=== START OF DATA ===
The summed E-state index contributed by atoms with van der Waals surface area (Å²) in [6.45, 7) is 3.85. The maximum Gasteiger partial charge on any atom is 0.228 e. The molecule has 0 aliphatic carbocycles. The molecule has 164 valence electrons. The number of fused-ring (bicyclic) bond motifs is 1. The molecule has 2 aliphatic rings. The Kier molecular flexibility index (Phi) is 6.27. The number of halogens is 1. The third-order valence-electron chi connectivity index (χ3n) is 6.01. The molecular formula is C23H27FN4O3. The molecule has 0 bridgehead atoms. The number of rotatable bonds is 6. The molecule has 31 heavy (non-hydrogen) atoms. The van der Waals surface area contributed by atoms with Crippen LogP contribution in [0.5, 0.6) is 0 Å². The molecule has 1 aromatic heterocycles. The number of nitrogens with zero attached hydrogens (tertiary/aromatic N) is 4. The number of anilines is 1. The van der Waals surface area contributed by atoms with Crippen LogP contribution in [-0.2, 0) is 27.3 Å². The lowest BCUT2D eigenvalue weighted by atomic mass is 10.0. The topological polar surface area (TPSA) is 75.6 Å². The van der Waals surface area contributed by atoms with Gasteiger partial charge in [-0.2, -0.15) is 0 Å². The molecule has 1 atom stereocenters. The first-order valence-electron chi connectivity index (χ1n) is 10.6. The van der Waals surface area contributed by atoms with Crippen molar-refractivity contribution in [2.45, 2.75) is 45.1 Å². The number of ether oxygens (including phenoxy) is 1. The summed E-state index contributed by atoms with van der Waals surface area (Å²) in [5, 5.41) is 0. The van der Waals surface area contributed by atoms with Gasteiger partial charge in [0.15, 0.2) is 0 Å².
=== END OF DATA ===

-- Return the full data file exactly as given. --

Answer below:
The summed E-state index contributed by atoms with van der Waals surface area (Å²) in [6.45, 7) is 3.85. The maximum Gasteiger partial charge on any atom is 0.228 e. The molecule has 0 aliphatic carbocycles. The molecule has 164 valence electrons. The number of fused-ring (bicyclic) bond motifs is 1. The molecule has 2 aliphatic rings. The Kier molecular flexibility index (Phi) is 6.27. The number of halogens is 1. The third-order valence-electron chi connectivity index (χ3n) is 6.01. The molecular formula is C23H27FN4O3. The molecule has 0 bridgehead atoms. The number of rotatable bonds is 6. The molecule has 31 heavy (non-hydrogen) atoms. The van der Waals surface area contributed by atoms with Crippen LogP contribution in [0.5, 0.6) is 0 Å². The molecule has 1 aromatic heterocycles. The number of nitrogens with zero attached hydrogens (tertiary/aromatic N) is 4. The number of anilines is 1. The van der Waals surface area contributed by atoms with Crippen LogP contribution in [-0.2, 0) is 27.3 Å². The lowest BCUT2D eigenvalue weighted by atomic mass is 10.0. The topological polar surface area (TPSA) is 75.6 Å². The van der Waals surface area contributed by atoms with Gasteiger partial charge in [-0.2, -0.15) is 0 Å². The molecule has 1 atom stereocenters. The first-order valence-electron chi connectivity index (χ1n) is 10.6. The van der Waals surface area contributed by atoms with Crippen molar-refractivity contribution in [2.45, 2.75) is 45.1 Å². The number of ether oxygens (including phenoxy) is 1. The summed E-state index contributed by atoms with van der Waals surface area (Å²) in [5, 5.41) is 0. The van der Waals surface area contributed by atoms with Gasteiger partial charge in [0.15, 0.2) is 0 Å².